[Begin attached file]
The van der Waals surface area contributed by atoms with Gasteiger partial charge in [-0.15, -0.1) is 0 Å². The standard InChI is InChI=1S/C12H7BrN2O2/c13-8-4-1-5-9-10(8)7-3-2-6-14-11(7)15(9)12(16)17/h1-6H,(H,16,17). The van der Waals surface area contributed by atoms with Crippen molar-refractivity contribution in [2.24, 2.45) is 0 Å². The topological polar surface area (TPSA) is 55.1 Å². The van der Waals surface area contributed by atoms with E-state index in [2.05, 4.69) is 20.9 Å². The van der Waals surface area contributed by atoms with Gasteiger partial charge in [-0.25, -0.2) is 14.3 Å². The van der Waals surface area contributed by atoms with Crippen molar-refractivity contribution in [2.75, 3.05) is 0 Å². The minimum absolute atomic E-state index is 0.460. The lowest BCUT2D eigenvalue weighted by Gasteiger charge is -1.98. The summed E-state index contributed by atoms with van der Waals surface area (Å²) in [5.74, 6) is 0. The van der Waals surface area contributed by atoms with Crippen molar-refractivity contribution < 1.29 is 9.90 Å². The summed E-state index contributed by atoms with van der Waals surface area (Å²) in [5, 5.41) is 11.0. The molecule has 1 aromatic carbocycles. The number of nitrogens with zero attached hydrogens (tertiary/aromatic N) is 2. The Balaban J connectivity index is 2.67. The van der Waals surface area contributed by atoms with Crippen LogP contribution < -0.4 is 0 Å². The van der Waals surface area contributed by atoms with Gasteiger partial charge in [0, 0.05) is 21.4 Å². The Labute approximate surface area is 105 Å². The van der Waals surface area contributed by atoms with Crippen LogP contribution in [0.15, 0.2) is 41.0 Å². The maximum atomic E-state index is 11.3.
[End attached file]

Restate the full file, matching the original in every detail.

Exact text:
The van der Waals surface area contributed by atoms with Gasteiger partial charge in [-0.15, -0.1) is 0 Å². The standard InChI is InChI=1S/C12H7BrN2O2/c13-8-4-1-5-9-10(8)7-3-2-6-14-11(7)15(9)12(16)17/h1-6H,(H,16,17). The van der Waals surface area contributed by atoms with Crippen molar-refractivity contribution in [2.24, 2.45) is 0 Å². The topological polar surface area (TPSA) is 55.1 Å². The van der Waals surface area contributed by atoms with E-state index in [2.05, 4.69) is 20.9 Å². The van der Waals surface area contributed by atoms with Gasteiger partial charge in [-0.25, -0.2) is 14.3 Å². The van der Waals surface area contributed by atoms with Crippen molar-refractivity contribution in [2.75, 3.05) is 0 Å². The minimum absolute atomic E-state index is 0.460. The lowest BCUT2D eigenvalue weighted by Gasteiger charge is -1.98. The summed E-state index contributed by atoms with van der Waals surface area (Å²) in [5.74, 6) is 0. The van der Waals surface area contributed by atoms with Crippen molar-refractivity contribution < 1.29 is 9.90 Å². The summed E-state index contributed by atoms with van der Waals surface area (Å²) in [5, 5.41) is 11.0. The molecule has 1 aromatic carbocycles. The number of nitrogens with zero attached hydrogens (tertiary/aromatic N) is 2. The Balaban J connectivity index is 2.67. The van der Waals surface area contributed by atoms with Crippen LogP contribution < -0.4 is 0 Å². The van der Waals surface area contributed by atoms with Gasteiger partial charge in [0, 0.05) is 21.4 Å². The Labute approximate surface area is 105 Å². The van der Waals surface area contributed by atoms with Crippen LogP contribution in [0.15, 0.2) is 41.0 Å². The maximum atomic E-state index is 11.3.